At this point, I’ll turn the call over to Mike for a discussion of the quarter’s financial results.

Mike Cockrell — Treasurer, Chief Financial Officer, Chief Legal Officer and Board Member

Thank you, Lampkin, and good morning again. Net sales for the fourth fiscal quarter totaled $940 million and that’s up from $906.5 million for the same quarter during fiscal 2019. The increase in net sales for the quarter reflect an increase in realized prices for poultry products of 6.5%, offset by 1.1% decrease in pounds of poultry sold, compared to last year.

Our cost of sales of poultry products for the quarter ended October 31, decreased 3.2%, reflecting the slight decrease in pounds sold and the lower cost of feed and broilers processed during the quarter, offset by an increase of $0.0258 per pound and non-feed-related COGS.

For the fiscal year, net sales totaled $3.56 billion, up $3.6 billion from $3.44 billion a year ago. Our cost of sales for the year increased 6.7%, compared to a year ago and totaled $3.37 billion. The average cost per pound in our poultry business increased $0.0172 or 2.7%, compared to last fiscal year, reflecting higher non-feed related costs offset by lower feed costs.

Non-feed related COGS were $0.4272 per pound during fiscal 2020, up $0.275 per pound, compared to fiscal 2019. Non-feed-related lab costs were 0.75% per pound higher, compared to fiscal 2019 on higher chick cost and lower [Indecipherable] returns.

Labor cost in our processing plants were higher by $1.26 — excuse me, $0.0126 per pound, fixed costs were higher about 0.75% [Phonetic] a pound and other costs were higher by $0.0013 per pound primarily as a result of $23.7 million booked to COGS for COVID-related expenses. We sold 31.2 million fewer pounds of prepared chicken during our fiscal year, a 24% decrease, but our sales price averaged $0.0168 per pound higher, which was almost a 1% increase.

SG&A expenses for fiscal 2020 were lower by $5.4 million, compared to ’19, due primarily to a decrease in trainee expenses and start-up costs associated with our Tyler facility, offset by increases in professional expenses, administrative salaries and $12.7 million in COVID-related expenses booked to SG&A.

For fiscal 2021, we’re modeling $220 million for SG&A that estimate does not include any accruals for bonus compensation plans or the ESOP, both of which depend on profitability and we’ll consider whether or not to add accruals for that as we move through the year. We estimate SG&A expenses at $51 million in Q1; $53 million in Q2; $56 million in Q3 and $60 million in Q4. We’ve included in these estimates $6 million each quarter for continued COVID-19-related expenditures, which relate primarily to our home site medical clinics and our continued deep cleaning of all of our facilities.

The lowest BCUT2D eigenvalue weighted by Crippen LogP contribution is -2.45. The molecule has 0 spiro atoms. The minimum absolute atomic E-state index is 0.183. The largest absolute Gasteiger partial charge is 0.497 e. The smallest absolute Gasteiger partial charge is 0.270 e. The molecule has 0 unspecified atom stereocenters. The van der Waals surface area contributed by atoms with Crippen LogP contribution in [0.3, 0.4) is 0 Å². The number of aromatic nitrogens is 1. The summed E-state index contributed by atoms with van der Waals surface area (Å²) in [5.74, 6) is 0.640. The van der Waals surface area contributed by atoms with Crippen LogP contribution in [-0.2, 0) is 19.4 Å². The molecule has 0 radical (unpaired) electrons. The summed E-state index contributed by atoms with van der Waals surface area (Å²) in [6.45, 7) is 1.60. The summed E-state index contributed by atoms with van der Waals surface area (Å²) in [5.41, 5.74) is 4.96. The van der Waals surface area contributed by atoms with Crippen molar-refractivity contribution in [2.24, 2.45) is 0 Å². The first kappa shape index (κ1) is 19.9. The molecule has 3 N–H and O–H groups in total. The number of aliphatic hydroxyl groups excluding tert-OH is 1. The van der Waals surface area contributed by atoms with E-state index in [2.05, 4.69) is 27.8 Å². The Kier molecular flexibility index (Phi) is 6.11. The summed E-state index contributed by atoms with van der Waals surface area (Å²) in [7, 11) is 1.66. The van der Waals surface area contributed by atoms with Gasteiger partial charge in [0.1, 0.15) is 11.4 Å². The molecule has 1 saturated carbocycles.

At the end of the fiscal year, our balance sheet reflected stockholders’ equity of $1.419 billion and net working capital of $354 million. For the year, we spent $202.4 million on capital improvements and paid $31.1 million in dividends.

For Fiscal 2020, interest expense was $5.2 million, an increase from the $4.2 million of interest expense last year. We had $25 million in long-term debt on the balance sheet at the end of the year. Our effective tax rate was 273%, and I know that sounds strange, but as I explained last quarter, we had discrete income tax benefits due to the COVID-related CARES Act. Absent those discrete income tax benefits, our effective tax rate would have been 21.3% and going forward for fiscal 2021 we’re modeling a 24% tax rate, and that will be exclusive at any discrete items.

We continue to be well capitalized, enabling us to invest in our business and pursue organic growth opportunities to drive value for our company. We expect our capex for construction, maintenance and special projects during 2021 to be approximately $163.8 million and to be funded by cash on hand, internally generated working capital, cash flows from operations and as needed liquidity under our revolving credit facility.

Of that total $10.1 million is for the new hatchery in Jones County, Mississippi that we’re building to replace and expand the hatchery that’s currently serving more — excuse me, $12.4 million for vehicles, $28.5 million for large-scale equipment and building upgrades at multiple facilities and $112.8 million for annual maintenance. The company has a $1 billion unsecured revolving line of credit, of which $949.8 million was available at October 31, 2020.

Our depreciation and amortization during 2020 was $156.8 million and we expect approximately $172 million for fiscal 2021 and we’re breaking that down and modeling $41.3 million in depreciation in Q1; $43 million in Q2; $43.8 million in Q3 and $43.9 million in Q4.

With that, I’ll turn the call back over to Joe comments on grain and thoughts about 2021.

Joe F. Sanderson — Chief Executive Officer and Chairman of the Board

Thank you, Mike. Our feed cost per pound during fiscal 2020 were lower by just under $0.01 per pound, compared to the previous years, and this represented the eighth straight year of lower or relatively flat feed cost. However, given the current estimates regarding the supply of feed grains and increased export demand for both corn and soybeans, we now expect that trend to end in 2021.